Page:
Export controls (1 - 10 of 46 items) in Custom Date Range
Critical Technologies: Agency Initiatives Address Some Weaknesses, but Additional Interagency Collaboration Is Needed
GAO-15-288: Published: Feb 10, 2015. Publicly Released: Feb 10, 2015.
The agencies responsible for eight programs designed to protect critical technologies have implemented several initiatives since 2007, but face some implementation challenges. Agencies have made progress addressing previously identified weaknesses in response to changes in law, GAO recommendations, or agencies' own internal identification of them. For instance, the area of export controls has seen...
Protecting Defense Technologies: DOD Assessment Needed to Determine Requirement for Critical Technologies List
GAO-13-157: Published: Jan 23, 2013. Publicly Released: Jan 23, 2013.
While the Department of Defense (DOD) took steps to address previously identified weaknesses in updating and maintaining the Militarily Critical Technologies List (MCTL), the list remains outdated and updates have ceased. For example, DOD has solicited users' requirements and feedback on the MCTL, and added a search engine capability to improve navigation of the list and updated each technology se...
Defense Exports: Reporting on Exported Articles and Services Needs to Be Improved
GAO-10-952: Published: Sep 21, 2010. Publicly Released: Sep 21, 2010.
The U.S. government exports billions of dollars of defense articles and services annually to foreign entities, generally through direct commercial sales (DCS) from U.S. companies under licenses issued by the State Department (State) or through the Department of Defense (DOD) Foreign Military Sales (FMS) program. GAO has previously reported on weaknesses in the export control system. As requested,...
Defense Trade: State Department Needs to Conduct Assessments to Identify and Address Inefficiencies and Challenges in the Arms Export Process
GAO-08-89: Published: Nov 30, 2007. Publicly Released: Jan 3, 2008.
To regulate the export of billions of dollars worth of arms to foreign governments and companies, the Department of State's (State) Directorate of Defense Trade Controls (DDTC) reviews and authorizes export licenses and other arms export cases. While such reviews require time to consider national security and foreign policy interests, the U.S. defense industry and some foreign government purchaser...
Defense Trade: Clarification and More Comprehensive Oversight of Export Exemptions Certified by DOD Are Needed
GAO-07-1103: Published: Sep 19, 2007. Publicly Released: Oct 19, 2007.
Defense (DOD) activities, U.S. defense companies may export defense items. The Department of State (State) controls such exports through its International Traffic in Arms Regulations (ITAR), which provides for some exemptions from export licensing requirements. For a limited number of these exemptions, DOD may confirm--or certify--that the export activity qualifies for the use of an ITAR exemption...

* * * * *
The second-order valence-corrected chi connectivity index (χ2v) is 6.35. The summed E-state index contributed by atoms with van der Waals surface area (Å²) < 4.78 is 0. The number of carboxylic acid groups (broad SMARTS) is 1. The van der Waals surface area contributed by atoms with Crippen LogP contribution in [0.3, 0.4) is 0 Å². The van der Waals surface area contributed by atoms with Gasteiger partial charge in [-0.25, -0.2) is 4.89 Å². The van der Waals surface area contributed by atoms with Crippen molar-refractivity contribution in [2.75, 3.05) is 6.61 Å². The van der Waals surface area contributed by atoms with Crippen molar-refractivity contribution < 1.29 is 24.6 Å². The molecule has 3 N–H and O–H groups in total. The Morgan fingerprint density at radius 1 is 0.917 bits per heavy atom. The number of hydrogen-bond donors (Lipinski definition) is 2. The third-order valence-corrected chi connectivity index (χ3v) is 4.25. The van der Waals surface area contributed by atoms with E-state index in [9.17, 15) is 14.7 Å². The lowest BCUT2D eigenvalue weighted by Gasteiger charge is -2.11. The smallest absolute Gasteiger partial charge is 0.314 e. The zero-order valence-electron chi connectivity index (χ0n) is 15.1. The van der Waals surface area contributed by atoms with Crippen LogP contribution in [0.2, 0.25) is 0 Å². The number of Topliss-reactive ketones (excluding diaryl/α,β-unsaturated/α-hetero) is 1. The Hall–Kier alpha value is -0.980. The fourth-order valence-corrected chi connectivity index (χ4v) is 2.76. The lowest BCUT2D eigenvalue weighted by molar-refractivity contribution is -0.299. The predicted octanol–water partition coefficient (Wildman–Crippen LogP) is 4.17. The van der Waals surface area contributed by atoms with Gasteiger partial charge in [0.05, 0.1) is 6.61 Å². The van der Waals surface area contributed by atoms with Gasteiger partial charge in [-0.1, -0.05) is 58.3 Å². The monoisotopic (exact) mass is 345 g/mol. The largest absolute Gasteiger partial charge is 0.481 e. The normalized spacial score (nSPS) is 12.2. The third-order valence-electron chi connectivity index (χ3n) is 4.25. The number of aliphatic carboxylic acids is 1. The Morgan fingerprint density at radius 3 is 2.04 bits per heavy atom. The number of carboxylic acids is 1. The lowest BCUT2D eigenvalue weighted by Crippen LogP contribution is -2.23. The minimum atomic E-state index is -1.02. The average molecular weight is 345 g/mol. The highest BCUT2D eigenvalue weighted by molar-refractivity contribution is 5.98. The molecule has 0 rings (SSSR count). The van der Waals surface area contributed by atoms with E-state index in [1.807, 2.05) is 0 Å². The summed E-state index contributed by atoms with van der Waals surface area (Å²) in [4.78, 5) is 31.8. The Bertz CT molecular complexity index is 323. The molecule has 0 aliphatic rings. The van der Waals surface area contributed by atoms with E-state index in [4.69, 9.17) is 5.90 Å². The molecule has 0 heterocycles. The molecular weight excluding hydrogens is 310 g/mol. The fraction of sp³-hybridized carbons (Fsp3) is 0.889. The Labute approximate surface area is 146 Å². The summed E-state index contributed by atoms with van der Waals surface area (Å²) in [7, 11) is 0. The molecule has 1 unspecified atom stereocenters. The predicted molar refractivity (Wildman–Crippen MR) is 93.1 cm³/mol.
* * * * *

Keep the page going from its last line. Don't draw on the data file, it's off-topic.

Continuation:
President's Justification of the High Performance Computer Control Threshold Does Not Fully Address National Defense Authorization Act of 1998 Requirements
GAO-06-754R: Published: Jun 30, 2006. Publicly Released: Jun 30, 2006.
The United States controls the export of high performance computers for national security and foreign policy reasons. High performance computers have both civilian and military applications and operate at or above a defined performance threshold (which was formerly measured in millions of theoretical operations per second [MTOPS], but is now measured in Weighted TeraFlops [WT]). The U.S. export co...
Defense Trade: Arms Export Control System in the Post-9/11 Environment
GAO-05-234: Published: Feb 16, 2005. Publicly Released: Apr 7, 2005.
The U.S. government controls arms exports by U.S. companies to ensure that such exports are consistent with national security and foreign policy interests. There have been various efforts to change the arms export control system, which is overseen by the State Department. One effort was the Defense Trade Security Initiative of 2000, which was intended to facilitate defense trade with allies in the...
Defense Trade: Arms Export Control Vulnerabilities and Inefficiencies in the Post-9/11 Security Environment
GAO-05-468R: Published: Apr 7, 2005. Publicly Released: Apr 7, 2005.
In the aftermath of the September 11, 2001, attacks and the subsequent global war on terror, the nature of threats facing this country has changed, and as a result, policies and structures from previous decades need to be rethought. One area for reexamination in this changed security environment is the arms export control system. The State Department oversees this system to ensure that arms export...
Defense Trade: Better Information Needed to Support Decisions Affecting Proposed Weapons Transfers
GAO-03-694: Published: Jul 11, 2003. Publicly Released: Aug 11, 2003.
The heightened visibility of advanced U.S. weapons in military conflicts has prompted foreign countries to seek to purchase such weaponry. In 2001, transfers of U.S. weapons and technologies to foreign governments totaled over $12 billion. The potential loss of U.S. technological advantage has been raised as an issue in recently approved transfers of advanced military weapons and technologies--suc...
Defense Trade: Analysis of Support for Recent Initiatives
NSIAD-00-191: Published: Aug 31, 2000. Publicly Released: Oct 2, 2000.
Pursuant to a congressional request, GAO reviewed the status and basis for the Department of Defense's (DOD) defense cooperation initiatives, focusing on the : (1) data and analysis supporting the 47 initiatives; and (2) likelihood that the initiatives will achieve DOD's desired outcomes.GAO noted that: (1) to develop its defense cooperation initiatives, DOD largely relied on incomplete data and d...